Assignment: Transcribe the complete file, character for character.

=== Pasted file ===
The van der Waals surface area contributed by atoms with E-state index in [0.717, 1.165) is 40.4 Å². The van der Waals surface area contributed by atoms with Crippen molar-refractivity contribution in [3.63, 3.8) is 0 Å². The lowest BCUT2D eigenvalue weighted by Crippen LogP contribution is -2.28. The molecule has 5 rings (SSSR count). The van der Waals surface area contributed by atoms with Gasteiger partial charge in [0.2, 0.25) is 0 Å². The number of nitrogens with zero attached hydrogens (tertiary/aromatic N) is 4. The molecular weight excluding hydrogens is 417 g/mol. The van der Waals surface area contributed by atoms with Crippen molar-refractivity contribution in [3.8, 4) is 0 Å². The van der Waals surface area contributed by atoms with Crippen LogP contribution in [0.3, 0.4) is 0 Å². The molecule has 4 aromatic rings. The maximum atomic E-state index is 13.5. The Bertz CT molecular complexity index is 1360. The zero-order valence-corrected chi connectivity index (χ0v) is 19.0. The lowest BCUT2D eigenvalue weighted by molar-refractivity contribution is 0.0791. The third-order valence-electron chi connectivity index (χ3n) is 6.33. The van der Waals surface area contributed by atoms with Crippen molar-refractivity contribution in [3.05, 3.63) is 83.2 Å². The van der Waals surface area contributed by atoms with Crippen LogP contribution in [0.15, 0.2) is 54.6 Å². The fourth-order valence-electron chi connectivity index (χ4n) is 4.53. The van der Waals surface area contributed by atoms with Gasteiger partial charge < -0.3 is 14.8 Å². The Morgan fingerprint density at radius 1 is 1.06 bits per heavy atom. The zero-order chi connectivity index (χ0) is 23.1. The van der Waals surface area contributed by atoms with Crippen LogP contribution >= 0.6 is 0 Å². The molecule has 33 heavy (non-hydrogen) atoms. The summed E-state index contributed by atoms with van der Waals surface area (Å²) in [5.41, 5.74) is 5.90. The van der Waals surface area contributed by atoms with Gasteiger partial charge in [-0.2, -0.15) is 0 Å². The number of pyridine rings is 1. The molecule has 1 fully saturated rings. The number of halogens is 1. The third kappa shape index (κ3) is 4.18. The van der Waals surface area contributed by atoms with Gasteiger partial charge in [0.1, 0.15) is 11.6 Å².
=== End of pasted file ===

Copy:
The van der Waals surface area contributed by atoms with E-state index in [0.717, 1.165) is 40.4 Å². The van der Waals surface area contributed by atoms with Crippen molar-refractivity contribution in [3.63, 3.8) is 0 Å². The lowest BCUT2D eigenvalue weighted by Crippen LogP contribution is -2.28. The molecule has 5 rings (SSSR count). The van der Waals surface area contributed by atoms with Gasteiger partial charge in [0.2, 0.25) is 0 Å². The number of nitrogens with zero attached hydrogens (tertiary/aromatic N) is 4. The molecular weight excluding hydrogens is 417 g/mol. The van der Waals surface area contributed by atoms with Crippen molar-refractivity contribution in [3.8, 4) is 0 Å². The van der Waals surface area contributed by atoms with Crippen LogP contribution in [0.3, 0.4) is 0 Å². The molecule has 4 aromatic rings. The maximum atomic E-state index is 13.5. The Bertz CT molecular complexity index is 1360. The zero-order valence-corrected chi connectivity index (χ0v) is 19.0. The lowest BCUT2D eigenvalue weighted by molar-refractivity contribution is 0.0791. The third-order valence-electron chi connectivity index (χ3n) is 6.33. The van der Waals surface area contributed by atoms with Crippen molar-refractivity contribution in [3.05, 3.63) is 83.2 Å². The van der Waals surface area contributed by atoms with Crippen LogP contribution in [0.15, 0.2) is 54.6 Å². The fourth-order valence-electron chi connectivity index (χ4n) is 4.53. The van der Waals surface area contributed by atoms with Gasteiger partial charge < -0.3 is 14.8 Å². The Morgan fingerprint density at radius 1 is 1.06 bits per heavy atom. The zero-order chi connectivity index (χ0) is 23.1. The van der Waals surface area contributed by atoms with Crippen LogP contribution >= 0.6 is 0 Å². The molecule has 33 heavy (non-hydrogen) atoms. The summed E-state index contributed by atoms with van der Waals surface area (Å²) in [5.41, 5.74) is 5.90. The van der Waals surface area contributed by atoms with Gasteiger partial charge in [-0.2, -0.15) is 0 Å². The number of pyridine rings is 1. The molecule has 1 fully saturated rings. The number of halogens is 1. The third kappa shape index (κ3) is 4.18. The van der Waals surface area contributed by atoms with Gasteiger partial charge in [0.1, 0.15) is 11.6 Å².